Street Talk: Two perspectives on the cliff and business in 2013


Two West Michigan executives in pivotal industries — manufacturing and banking — have offered their views of what lies ahead for business as the year draws to a close and the nation edges closer to the legendary fiscal cliff.

Jim Zawacki is chairman of Grand Rapids Spring & Stamping, a long-time supplier to the auto industry. His concern is about the gridlock in Washington between the administration and Congress and what the net effect is going to be on his business.

If the federal debt ceiling is raised and Uncle Sam increases spending, said Zawacki, “our cost of doing business is going to go up.” That would be a huge problem for auto suppliers in particular, because they are already being hammered by their customers.

A couple of weeks ago, Zawacki met with one of his good customers, and the grilling he underwent was merciless because the auto companies are determined to limit their business to the “least-cost suppliers,” he said.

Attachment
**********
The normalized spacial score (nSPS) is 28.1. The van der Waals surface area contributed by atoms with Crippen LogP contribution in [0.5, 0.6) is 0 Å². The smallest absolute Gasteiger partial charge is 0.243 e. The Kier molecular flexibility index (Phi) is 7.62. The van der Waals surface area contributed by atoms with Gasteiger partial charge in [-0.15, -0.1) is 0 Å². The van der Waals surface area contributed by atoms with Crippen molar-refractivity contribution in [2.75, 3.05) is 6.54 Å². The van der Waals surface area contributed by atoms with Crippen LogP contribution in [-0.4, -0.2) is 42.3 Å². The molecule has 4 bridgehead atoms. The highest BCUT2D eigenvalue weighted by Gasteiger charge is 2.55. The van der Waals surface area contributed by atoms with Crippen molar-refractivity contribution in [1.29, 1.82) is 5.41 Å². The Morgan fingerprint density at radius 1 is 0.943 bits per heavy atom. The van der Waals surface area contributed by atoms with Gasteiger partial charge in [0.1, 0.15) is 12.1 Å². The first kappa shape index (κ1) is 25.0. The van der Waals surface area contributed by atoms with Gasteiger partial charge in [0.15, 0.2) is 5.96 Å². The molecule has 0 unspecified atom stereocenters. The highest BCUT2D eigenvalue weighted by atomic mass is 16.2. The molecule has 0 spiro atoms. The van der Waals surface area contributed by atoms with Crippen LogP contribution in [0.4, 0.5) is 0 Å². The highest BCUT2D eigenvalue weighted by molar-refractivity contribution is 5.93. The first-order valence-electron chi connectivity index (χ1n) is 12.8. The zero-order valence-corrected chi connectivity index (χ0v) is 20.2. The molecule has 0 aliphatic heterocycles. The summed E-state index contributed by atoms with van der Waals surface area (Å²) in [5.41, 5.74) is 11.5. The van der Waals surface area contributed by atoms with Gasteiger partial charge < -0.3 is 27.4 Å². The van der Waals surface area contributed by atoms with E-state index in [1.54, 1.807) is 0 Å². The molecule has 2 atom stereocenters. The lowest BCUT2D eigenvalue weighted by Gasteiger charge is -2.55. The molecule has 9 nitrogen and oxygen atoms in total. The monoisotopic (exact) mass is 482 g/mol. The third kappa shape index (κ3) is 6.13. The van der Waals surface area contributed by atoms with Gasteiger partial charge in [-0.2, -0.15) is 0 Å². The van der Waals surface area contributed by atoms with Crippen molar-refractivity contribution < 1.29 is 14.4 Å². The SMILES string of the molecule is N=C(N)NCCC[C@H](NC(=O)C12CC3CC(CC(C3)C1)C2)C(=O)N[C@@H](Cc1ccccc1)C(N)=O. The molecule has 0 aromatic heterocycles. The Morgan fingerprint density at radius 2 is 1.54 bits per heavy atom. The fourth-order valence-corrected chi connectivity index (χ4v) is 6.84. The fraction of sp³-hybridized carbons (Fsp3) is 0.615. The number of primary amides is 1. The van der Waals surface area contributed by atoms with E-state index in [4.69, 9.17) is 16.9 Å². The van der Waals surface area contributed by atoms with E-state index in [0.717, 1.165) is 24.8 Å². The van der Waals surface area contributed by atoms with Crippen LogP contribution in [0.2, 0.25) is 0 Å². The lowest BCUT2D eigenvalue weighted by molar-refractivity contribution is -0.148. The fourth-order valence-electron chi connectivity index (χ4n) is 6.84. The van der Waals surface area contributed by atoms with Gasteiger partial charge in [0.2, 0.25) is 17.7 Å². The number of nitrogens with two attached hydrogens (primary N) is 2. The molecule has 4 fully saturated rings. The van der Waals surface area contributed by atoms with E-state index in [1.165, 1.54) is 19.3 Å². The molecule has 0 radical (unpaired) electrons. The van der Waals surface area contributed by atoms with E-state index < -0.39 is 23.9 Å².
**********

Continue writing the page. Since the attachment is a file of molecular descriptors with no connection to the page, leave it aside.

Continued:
“We’ve got to give them so much information off our financial statements — they almost want to know what type of home I live in,” he said, adding, “I’m not exaggerating.”

The automotive market might take a nosedive if we fall off the cliff, he said.

“In times of uncertainty, people don’t spend money,” said Zawacki, but he admits that, yes, the U.S. auto industry has improved much over the past two years.

Right now, industry prognosticators are saying 15 million light vehicles will be sold in North America in 2013, “if we don’t have a financial crisis and if Europe doesn’t go down,” he added, emphasizing both “ifs.”